COMMONWEALTH COURT CASES
Rodney Washington v. W.C.A.B. (Commonwealth of Pa State Police), No. 476 C.D. 2010 (Filed January 5, 2011)
Issue: Whether state police forensic examiner's activities related to his investigation into the death of an infant rose to the level of abnormal working conditions such that he was entitled to benefits?
Analysis: Claimant was employed as a member of the Forensic Services Unit (FSU) of the Pennsylvania State Police. His duties included providing forensic and photographic services to criminal investigations. On December 31, 2003, Claimant was called to investigate a gruesome homicide involving an infant, the Baby Jane Doe case. Claimant stopped working for the State Police on November 24, 2005.
On October 26, 2006, Claimant filed a Claim Petition in which he alleged that he suffered work related post-traumatic stress disorder.
Both the Claimant and other members of the FSU testified that responding to and photographing homicide scenes, including those involving children, were routine elements of the job of an FSU member. The FSU members noted that it was not unusual to participate in a homicide investigation and that there was a support system in place that was available to Claimant.
Claimant argued that he provided substantial evidence to prove either that his work performance relating to the Baby Jane Doe investigation was unusually stressful for his type of job, or that the exposure to this unusual event made his job more stressful than it had been. The Commonwealth Court rejected this argument noting that in cases of this nature (mental-mental), the claimant must establish by objective evidence that he suffered a psychological injury and that the injury was more than a subjective reaction to normal working conditions. Davis v. W.C.A.B. (Swarthmore Borough), 561 Pa. 462, 751 A.2d 168 (2000). The Court noted that the WCJ found as a fact that Claimant's activities with respect to the Baby Jane Doe investigation were normal and routine activities relating to his job as an FSU member. Thus, although such activities may have been unusual for Claimant to endure as a member of the FSU, they do not constitute the requisite abnormal working conditions to support an award for compensation.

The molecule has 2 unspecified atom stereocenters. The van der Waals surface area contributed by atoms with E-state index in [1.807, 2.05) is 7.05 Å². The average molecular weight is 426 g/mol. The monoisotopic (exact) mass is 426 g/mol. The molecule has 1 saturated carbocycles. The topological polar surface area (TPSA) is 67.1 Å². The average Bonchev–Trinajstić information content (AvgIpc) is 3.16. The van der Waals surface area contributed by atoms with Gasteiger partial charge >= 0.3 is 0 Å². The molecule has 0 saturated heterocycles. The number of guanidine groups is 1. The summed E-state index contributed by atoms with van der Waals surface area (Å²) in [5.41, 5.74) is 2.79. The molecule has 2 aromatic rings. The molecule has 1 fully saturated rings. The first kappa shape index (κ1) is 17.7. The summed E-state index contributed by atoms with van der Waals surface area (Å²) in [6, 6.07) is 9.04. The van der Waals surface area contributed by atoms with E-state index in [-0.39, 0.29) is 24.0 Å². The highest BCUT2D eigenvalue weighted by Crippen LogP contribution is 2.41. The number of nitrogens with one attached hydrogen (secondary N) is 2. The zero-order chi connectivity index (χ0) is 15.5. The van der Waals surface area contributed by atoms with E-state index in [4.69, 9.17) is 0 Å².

Conclusion: In order to prevail on a mental-mental claim, Claimant must establish by objective evidence that he suffered a psychological injury and that the injury was more than a subjective reaction to normal working conditions. Whether an event constitutes an abnormal working condition must be determined by reviewing the nature of Claimant's employment and what may be considered an abnormal working condition for the general public may be a normal aspect of a particular type of employment.
City of Pittsburgh and UPMC Benefits Management Services, Inc. v. W.C.A.B. (Wilson), No. 235 C.D. 2010 (Filed January 20, 2011)
Issue: Whether a medical report that is later recanted by the authoring physician may be relied upon by the WCJ as unequivocal medical evidence to support a factual finding?
Analysis: On December 22, 2005 Claimant suffered a work injury identified as a thoracic strain on a Notice of Temporary Compensation Payable issued by Employer. Employer subsequently filed a Petition to Terminate and claimant filed a Petition to Review to expand the work injury to include cervical and bilateral rotator cuff injuries.